Singapore is looking at strengthening its appeal as a hub for single-family offices (SFOs) through potential updates to its new variable capital company (VCC) rules, AsianInvestor can reveal.
If implemented, the VCC changes could further cement the Lion City's allure as a base of operations for family offices over that of arch-rival Hong Kong, whose image as an international financial centre has been impacted by Beijing's political incursion into the city.
“The Monetary Authority of Singapore [MAS] is aware that the situation is not perfect for SFOs now. It’s considering whether to amend the VCC framework to allow SFOs to set up their own VCC standalone or umbrella structures,” Mark Voumard, chief executive of Gordian Capital, told AsianInvestor.
"Many SFOs would like to set up VCCs but don’t see the need to get licensed [as per the current requirement], as they only manage money on their own family’s behalf and prefer to retain privacy," said Voumard, who is also the founder of Gordian, a Singapore-based investment management platform.
VCCs are a form of financial vehicle that can be used by alternative asset fund managers. The MAS introduced rules for them in January 2020 to lure private equity and offshore fund managers to use Singapore for their fund domiciles instead of offshore alternatives like the Cayman Islands (see box for more details).
However, the rules currently make it difficult for SFOs without a local asset management licence to establish VCCs. Voumard believes reforms to let them do so make sense, but may take some time.
"I believe the MAS is just getting started on preparing the consultation process, so it will take at least one or two more years before it makes any material changes to the VCC Act," he said.
How SFOs can use VCCs
Variable capital companies (VCCs) offer fund managers that use them benefits such as safeguards against the commingling of assets and liabilities between sub-funds, and the same tax incentives as onshore companies in Singapore. The framework offers an alternative to Cayman Island structures for alternative investment managers.
Mark Voumard, chief executive of Gordian Capital, says there are two basic types of VCC structure: a standalone single fund; and an umbrella structure under which a series of ring-fenced, segregated sub-funds are established. Under the current rules, single family offices (SFOs) can only operate a VCC if they have a Singapore asset management licence or if they use a licensed platform.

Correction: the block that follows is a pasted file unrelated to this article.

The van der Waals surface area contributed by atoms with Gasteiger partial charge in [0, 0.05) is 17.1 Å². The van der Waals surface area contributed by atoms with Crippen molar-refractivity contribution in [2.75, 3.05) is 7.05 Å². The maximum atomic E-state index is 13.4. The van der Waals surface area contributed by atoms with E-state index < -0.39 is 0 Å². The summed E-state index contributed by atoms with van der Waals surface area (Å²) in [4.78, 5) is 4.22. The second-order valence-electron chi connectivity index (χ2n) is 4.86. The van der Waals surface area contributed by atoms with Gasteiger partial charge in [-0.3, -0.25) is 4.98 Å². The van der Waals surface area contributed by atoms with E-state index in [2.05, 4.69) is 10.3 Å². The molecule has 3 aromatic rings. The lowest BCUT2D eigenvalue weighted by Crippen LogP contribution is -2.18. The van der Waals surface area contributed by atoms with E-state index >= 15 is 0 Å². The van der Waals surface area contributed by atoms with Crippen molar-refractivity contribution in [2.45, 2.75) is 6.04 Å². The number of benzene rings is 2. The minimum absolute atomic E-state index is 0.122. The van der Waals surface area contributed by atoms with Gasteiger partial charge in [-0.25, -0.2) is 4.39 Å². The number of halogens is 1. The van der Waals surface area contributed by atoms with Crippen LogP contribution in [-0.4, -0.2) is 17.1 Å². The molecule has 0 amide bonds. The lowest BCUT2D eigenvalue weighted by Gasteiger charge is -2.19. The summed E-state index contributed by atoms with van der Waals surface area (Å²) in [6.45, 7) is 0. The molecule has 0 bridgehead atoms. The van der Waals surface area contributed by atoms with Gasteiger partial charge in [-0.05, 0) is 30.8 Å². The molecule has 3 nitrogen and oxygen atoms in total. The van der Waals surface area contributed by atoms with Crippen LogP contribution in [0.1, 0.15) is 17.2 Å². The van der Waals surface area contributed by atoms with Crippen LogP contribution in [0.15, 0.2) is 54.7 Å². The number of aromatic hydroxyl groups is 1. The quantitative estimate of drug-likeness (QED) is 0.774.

A spokeswoman for the Monetary Authority of Singapore said that private equity/venture capital and wealth management strategies, which are managed by regulated external asset managers or multi-family offices, each make up 30% of incorporated VCCs. The remaining 40% is comprised of traditional long-only funds, hedge funds and specialised funds such as ESG funds.
SFOs use Singapore’s VCC umbrella structure to allocate sub-funds under the umbrella to different family members, Voumard said. “The allocation can sometimes be due to risk appetite but often it is based on which assets are allocated to different members of the family by the patriarch and or matriarch.
“The board of directors at umbrella level can see all the assets in all the sub funds, so it works for SFOs but would not for multi-family offices [MFOs]. It would be slightly problematic for a MFO if each family wanted to sit on the board.”
An MAS spokeswoman confirmed to AsianInvestor the watchdog was studying the possibility of widening the scope of asset managers that could use VCC structures, on the back of rising demand.
It would do so "with adequate safeguards to minimise the risk of abuse of the VCC structure for illicit and fraudulent purposes", she said in an email.
She did not provide more details of the potential changes or when they might take place.
RISING VCC INTEREST
As of the end of March, some 250 VCCs have been established since the framework’s launch in January 2020, the MAS spokeswoman said – despite the Covid-19 pandemic. She added that there was plenty of desire for SFOs and fund houses to establish VCCs of their own.
“We have received keen interest from single-family offices as well as other asset managers that are not regulated by MAS, such as real estate fund managers that invest solely in immovable properties, to use the VCC structure," she told AsianIvestor.
Voumard believes the MAS should update its rules to make it easier for SFOs to use VCC structures, not least because the city state has been trying to grow the number of such entities in the city state for some years now.
The regulator estimates that there were about 400 SFOs operating in the city as of end-2020. These include some Western families who have put a satellite family office there, noted the spokeswoman.
“I would estimate that 60% of those SFOs were set up in the past three or four years,” Voumard said. “My guestimate is that 10% to 20% of the VCC structures so far have been set up by or on behalf of SFOs."
Others in the wealth management space agree that Singapore is on the right track.
"MAS is doing more to make it easier for family offices to set up in Singapore. And Singapore is naturally more favoured than Hong Kong given the geopolitical factors we are seeing nowadays,” Steven Seow, founder and head of Singapore Consultancy, told AsianInvestor.
“There are more Chinese family offices setting up in Singapore too,” he added.
Recent high-profile examples of family offices setting up in the Lion City include those of Bridgewater Associates founder Ray Dalio, vacuum cleaner tycoon James Dyson and Google co-founder Sergey Brin.
Moreover, Shu Ping, one of the billionaires behind Chinese hotpot chain Haidilao International Holding, established Sunrise Capital Management in Singapore in 2019.